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A Kinematic Jaw Model for the Rapid Wide Opening and the Closing of the Mouth in Some Labrinae (Pisces, Perciformes)

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image of Netherlands Journal of Zoology
For more content, see Archives Néerlandaises de Zoologie (Vol 1-17) and Animal Biology (Vol 53 and onwards).

This paper is the third one of a series of articles (cf. VAN HASSELT, 1978, 1979a) on the morphology and the kinematics of the jaw apparatus of the labrid fishes Labrus berggylta Ascanius, Crenilabrus melops (L.), and Ctenolabrus rupestris (L.). These fishes show very rapid jaw movements during the catching of highly mobile prey (e.g., shrimps, small crabs). By the application of a deductive methodology, a kinematic qualitative jaw model was designed and developed to obtain a mechanism with very rapid, wide opening and rapid closing of the mouth brought about by a very small and relatively slow input movement, as well as closing of the protruded mouth. Premaxillary protrusion will be described in a separate paper. Once construction was begun with some assumptions or axioms, the development of the model progressed on the basis of simple kinematics and incorporation of topographical and biological demands and specifications. The main shape of the model became a symmetrical hollow pyramid-like configuration of essential structures arranged in the walls of the pyramid. These structures comprise a transverse axis of jaw rotation for each jaw at the jaw suspension, an articulating symphyseal line for transverse abduction and adduction, and a point for coupling between the upper and lower jaws. This is the basic model. Small adduction caused by the adducting suspensorium proves to be the most effective input movement for the rapid large jaw-rotations. In the labrids, the suspensorium-jaw apparatus shows adduction (VAN HASSELT, 1978). The location of these structures for the best working of the model appear to diverge somewhat from the positions in the basic model. In particular, the relatively stationary neurocranium and the ab-/adducting suspensorium demand different positions for the transverse axes. The model shows the upper-jaw axis and suspension in an area of minimal ab-/adductive movements, i.e., the area where the distal tips of the maxilla, the palatine, the nasal, and the lacrimal meet and are interconnected by a tangle of short ligaments. A safety mechanism is postulated to avoid any accidental rapid jaw action. In the model, the jaw axes appear to move slightly paramedially. A system with slightly approaching or separating jaw-axes causing rapid large jaw-rotations can be integrated into the basic-model system. A mechanical coupling between these two rapid systems reduces the need for muscles and nervous controls: the labrids have a ligament between the quadrate and the maxilla, and a movably connected suspensorium and palatine (in Ctenolabrus there is a narrow fusion) bearing the lower and upper jaw axes, respectively. The demands for the closing of a protruded mouth, with a maximal cavity inside a non-rotating protruded upper jaw, are incorporated into the basic-model system.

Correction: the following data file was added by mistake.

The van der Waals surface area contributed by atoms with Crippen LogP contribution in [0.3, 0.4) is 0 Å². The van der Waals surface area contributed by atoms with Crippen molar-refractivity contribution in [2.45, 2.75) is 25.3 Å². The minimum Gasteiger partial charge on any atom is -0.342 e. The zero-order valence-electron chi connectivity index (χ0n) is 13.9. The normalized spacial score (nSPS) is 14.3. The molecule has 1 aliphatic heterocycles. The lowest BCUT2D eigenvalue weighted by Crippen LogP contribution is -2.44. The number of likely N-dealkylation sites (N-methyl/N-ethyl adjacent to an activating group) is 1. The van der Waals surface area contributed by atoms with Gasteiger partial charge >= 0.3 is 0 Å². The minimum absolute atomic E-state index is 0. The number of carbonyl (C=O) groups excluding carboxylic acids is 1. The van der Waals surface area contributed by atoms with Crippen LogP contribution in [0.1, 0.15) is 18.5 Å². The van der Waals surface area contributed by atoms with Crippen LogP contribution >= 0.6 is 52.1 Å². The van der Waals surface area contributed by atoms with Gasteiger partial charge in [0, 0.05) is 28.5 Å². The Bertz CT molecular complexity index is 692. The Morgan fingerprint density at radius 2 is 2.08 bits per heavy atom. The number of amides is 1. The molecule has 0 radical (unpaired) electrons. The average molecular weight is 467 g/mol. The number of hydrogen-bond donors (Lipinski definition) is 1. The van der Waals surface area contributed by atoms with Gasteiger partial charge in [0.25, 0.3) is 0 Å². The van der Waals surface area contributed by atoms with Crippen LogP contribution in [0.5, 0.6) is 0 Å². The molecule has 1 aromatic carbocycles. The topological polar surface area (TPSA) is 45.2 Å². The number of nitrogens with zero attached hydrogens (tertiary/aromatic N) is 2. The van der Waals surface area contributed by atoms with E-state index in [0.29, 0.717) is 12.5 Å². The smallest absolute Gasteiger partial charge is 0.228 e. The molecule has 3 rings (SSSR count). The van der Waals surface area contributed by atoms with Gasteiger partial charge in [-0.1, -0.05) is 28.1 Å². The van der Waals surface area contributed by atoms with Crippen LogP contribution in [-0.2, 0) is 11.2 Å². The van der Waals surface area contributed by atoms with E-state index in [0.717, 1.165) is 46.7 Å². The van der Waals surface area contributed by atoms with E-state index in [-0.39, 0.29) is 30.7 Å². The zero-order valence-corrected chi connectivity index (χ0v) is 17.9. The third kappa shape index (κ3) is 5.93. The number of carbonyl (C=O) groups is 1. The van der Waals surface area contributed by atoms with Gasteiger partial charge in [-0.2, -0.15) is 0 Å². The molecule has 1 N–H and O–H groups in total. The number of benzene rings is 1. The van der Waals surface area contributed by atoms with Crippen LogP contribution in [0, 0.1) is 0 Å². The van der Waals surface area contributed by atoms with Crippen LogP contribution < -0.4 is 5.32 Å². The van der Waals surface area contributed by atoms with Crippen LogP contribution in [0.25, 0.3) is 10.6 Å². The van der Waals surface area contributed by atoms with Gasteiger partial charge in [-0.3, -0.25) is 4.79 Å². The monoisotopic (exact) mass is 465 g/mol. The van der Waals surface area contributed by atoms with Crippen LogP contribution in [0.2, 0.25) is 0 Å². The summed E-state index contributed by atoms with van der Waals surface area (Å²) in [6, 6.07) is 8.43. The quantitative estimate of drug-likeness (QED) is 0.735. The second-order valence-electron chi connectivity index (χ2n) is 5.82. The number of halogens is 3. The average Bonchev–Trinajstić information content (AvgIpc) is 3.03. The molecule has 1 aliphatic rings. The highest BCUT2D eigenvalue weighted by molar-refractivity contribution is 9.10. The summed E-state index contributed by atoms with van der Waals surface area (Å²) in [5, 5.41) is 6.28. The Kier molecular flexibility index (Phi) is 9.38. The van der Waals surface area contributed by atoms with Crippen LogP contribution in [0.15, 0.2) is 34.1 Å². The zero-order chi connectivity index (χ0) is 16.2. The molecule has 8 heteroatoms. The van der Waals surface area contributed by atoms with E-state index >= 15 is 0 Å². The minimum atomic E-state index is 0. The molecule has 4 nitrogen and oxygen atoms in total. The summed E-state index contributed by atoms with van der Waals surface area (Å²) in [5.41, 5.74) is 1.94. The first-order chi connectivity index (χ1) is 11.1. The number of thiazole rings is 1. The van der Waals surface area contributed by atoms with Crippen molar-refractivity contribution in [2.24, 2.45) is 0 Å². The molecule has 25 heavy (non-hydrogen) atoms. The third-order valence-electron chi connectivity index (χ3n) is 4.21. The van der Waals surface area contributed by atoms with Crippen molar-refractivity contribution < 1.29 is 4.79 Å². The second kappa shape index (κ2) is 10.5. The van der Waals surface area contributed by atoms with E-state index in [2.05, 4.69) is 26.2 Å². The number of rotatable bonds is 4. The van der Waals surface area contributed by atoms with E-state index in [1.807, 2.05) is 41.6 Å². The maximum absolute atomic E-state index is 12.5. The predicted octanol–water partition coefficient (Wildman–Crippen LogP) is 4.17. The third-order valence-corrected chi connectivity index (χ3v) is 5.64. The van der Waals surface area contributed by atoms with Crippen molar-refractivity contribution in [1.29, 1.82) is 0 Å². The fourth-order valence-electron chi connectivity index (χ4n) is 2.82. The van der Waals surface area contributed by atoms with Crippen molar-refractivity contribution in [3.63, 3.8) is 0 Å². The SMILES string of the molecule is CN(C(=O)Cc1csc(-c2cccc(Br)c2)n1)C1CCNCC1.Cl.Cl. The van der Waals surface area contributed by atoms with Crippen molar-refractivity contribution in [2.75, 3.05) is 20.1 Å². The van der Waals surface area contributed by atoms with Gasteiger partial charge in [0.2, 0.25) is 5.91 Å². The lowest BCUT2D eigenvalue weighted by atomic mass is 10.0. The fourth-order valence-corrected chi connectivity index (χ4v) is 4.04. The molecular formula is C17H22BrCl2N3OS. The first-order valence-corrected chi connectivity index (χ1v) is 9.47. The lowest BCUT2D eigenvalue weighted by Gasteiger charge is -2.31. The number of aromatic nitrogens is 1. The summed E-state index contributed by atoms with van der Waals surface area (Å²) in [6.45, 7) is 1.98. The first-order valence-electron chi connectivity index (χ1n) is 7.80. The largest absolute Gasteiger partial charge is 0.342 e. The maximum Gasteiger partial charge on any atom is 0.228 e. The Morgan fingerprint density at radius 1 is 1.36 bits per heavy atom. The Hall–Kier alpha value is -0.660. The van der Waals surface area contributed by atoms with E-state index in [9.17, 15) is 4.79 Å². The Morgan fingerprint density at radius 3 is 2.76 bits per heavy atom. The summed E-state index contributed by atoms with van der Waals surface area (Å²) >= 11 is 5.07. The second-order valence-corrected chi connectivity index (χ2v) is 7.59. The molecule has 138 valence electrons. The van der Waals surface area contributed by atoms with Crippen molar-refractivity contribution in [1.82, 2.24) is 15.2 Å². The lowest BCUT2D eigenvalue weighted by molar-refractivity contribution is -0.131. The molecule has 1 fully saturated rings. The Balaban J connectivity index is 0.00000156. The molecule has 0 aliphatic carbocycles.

Affiliations: 1: Department of Morphology, Zoological Laboratory, University of Leiden, The Netherlands


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